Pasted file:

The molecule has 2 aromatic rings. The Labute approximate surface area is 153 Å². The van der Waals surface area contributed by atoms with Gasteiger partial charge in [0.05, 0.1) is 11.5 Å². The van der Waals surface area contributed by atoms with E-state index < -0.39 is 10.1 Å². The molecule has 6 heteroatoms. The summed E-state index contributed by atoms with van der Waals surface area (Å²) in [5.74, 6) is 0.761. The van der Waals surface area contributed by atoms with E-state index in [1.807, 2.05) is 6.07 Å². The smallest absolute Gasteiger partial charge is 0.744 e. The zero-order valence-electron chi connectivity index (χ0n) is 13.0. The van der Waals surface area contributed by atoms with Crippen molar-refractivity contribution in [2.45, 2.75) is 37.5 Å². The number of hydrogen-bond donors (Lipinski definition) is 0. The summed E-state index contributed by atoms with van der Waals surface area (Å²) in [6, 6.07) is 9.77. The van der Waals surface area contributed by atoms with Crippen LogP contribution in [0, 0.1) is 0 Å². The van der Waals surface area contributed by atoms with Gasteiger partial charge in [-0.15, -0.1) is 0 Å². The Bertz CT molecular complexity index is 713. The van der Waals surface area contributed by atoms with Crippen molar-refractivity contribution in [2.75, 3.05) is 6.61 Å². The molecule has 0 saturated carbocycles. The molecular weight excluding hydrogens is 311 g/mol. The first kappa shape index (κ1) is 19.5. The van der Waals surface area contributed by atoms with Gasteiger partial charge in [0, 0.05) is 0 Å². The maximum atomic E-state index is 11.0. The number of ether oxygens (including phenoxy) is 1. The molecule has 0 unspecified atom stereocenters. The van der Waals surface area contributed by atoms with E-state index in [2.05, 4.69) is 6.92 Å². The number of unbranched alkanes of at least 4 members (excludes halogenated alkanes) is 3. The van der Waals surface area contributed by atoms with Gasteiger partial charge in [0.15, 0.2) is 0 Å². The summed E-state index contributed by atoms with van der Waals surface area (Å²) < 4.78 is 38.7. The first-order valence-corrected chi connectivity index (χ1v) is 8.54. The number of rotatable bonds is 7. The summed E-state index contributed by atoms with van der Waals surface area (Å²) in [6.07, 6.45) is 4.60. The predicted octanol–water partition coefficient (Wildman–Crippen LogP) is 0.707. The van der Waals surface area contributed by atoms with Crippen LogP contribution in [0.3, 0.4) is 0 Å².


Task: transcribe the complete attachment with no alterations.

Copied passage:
The molecule has 2 aromatic rings. The Labute approximate surface area is 153 Å². The van der Waals surface area contributed by atoms with Gasteiger partial charge in [0.05, 0.1) is 11.5 Å². The van der Waals surface area contributed by atoms with E-state index < -0.39 is 10.1 Å². The molecule has 6 heteroatoms. The summed E-state index contributed by atoms with van der Waals surface area (Å²) in [5.74, 6) is 0.761. The van der Waals surface area contributed by atoms with E-state index in [1.807, 2.05) is 6.07 Å². The smallest absolute Gasteiger partial charge is 0.744 e. The zero-order valence-electron chi connectivity index (χ0n) is 13.0. The van der Waals surface area contributed by atoms with Crippen molar-refractivity contribution in [2.45, 2.75) is 37.5 Å². The number of hydrogen-bond donors (Lipinski definition) is 0. The summed E-state index contributed by atoms with van der Waals surface area (Å²) in [6, 6.07) is 9.77. The van der Waals surface area contributed by atoms with Crippen LogP contribution in [0, 0.1) is 0 Å². The van der Waals surface area contributed by atoms with Gasteiger partial charge in [-0.15, -0.1) is 0 Å². The Bertz CT molecular complexity index is 713. The van der Waals surface area contributed by atoms with Crippen molar-refractivity contribution in [2.75, 3.05) is 6.61 Å². The molecule has 0 saturated carbocycles. The molecular weight excluding hydrogens is 311 g/mol. The first kappa shape index (κ1) is 19.5. The van der Waals surface area contributed by atoms with Gasteiger partial charge in [0, 0.05) is 0 Å². The maximum atomic E-state index is 11.0. The number of ether oxygens (including phenoxy) is 1. The molecule has 0 unspecified atom stereocenters. The van der Waals surface area contributed by atoms with E-state index in [2.05, 4.69) is 6.92 Å². The number of unbranched alkanes of at least 4 members (excludes halogenated alkanes) is 3. The van der Waals surface area contributed by atoms with Gasteiger partial charge in [0.15, 0.2) is 0 Å². The summed E-state index contributed by atoms with van der Waals surface area (Å²) < 4.78 is 38.7. The first-order valence-corrected chi connectivity index (χ1v) is 8.54. The number of rotatable bonds is 7. The summed E-state index contributed by atoms with van der Waals surface area (Å²) in [6.07, 6.45) is 4.60. The predicted octanol–water partition coefficient (Wildman–Crippen LogP) is 0.707. The van der Waals surface area contributed by atoms with Crippen LogP contribution in [0.3, 0.4) is 0 Å².